Seymour: An Introduction
is a loving portrait of a lovely man. Seymour Bernstein is an elderly but spry New Yorker who turned his back on a career as a professional pianist at the age of 50 to instead become a piano teacher, spiritual adviser and all-around 88-key Buddha.
As he prepares for his first public recital in 35 (!) years, Bernstein talks with students and friends about his various philosophies, and at times Seymour: An Introduction
resembles the lower-key works of director Hawke’s mentor Richard Linklater. For the most part, Hawke doesn’t insert himself into the narrative or make the film about himself, instead only appearing onscreen as much as he needs to, wisely remembering that he’s not the interesting part of the movie. As Bernstein goes about his life of teaching piano masterclasses and tending to his one-room apartment of 57 (!!) years, Seymour: An Introduction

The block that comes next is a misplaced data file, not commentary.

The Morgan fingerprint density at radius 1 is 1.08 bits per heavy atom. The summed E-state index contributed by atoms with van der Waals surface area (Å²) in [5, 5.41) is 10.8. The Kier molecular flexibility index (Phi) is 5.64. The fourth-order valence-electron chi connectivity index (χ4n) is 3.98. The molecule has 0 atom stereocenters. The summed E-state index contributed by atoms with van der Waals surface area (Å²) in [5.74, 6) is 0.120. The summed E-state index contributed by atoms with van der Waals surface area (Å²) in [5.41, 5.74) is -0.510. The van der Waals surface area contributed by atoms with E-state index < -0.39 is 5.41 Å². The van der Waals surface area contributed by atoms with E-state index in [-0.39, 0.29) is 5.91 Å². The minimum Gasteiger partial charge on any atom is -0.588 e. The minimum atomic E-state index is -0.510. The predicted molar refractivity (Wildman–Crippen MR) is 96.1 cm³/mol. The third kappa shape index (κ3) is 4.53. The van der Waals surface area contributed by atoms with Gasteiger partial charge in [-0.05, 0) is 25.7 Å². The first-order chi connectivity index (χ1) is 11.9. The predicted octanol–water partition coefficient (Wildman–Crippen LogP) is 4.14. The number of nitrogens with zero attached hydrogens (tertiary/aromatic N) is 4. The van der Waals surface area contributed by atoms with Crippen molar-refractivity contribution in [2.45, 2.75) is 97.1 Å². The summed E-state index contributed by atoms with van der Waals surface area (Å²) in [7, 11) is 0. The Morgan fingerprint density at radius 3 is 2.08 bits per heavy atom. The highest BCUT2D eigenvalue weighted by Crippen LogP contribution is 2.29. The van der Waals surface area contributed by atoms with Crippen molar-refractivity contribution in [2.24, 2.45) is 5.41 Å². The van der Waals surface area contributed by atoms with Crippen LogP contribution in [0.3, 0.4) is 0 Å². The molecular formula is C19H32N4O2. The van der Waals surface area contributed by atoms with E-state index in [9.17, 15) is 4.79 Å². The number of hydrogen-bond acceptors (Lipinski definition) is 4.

considers such issues as the seeming inevitability of geniuses being monsters. So many extremely talented people are also extremely horrible as human beings; is there a connection, and is it impossible to be a both a genius and a nice person at the same time? The existence of Seymour Bernstein offers evidence that, rare though it may be, it can happen occasionally.
Rated PG. Opens Friday, March 20 at the Embarcadero Center Cinema.
Ethan Hawke’s documentary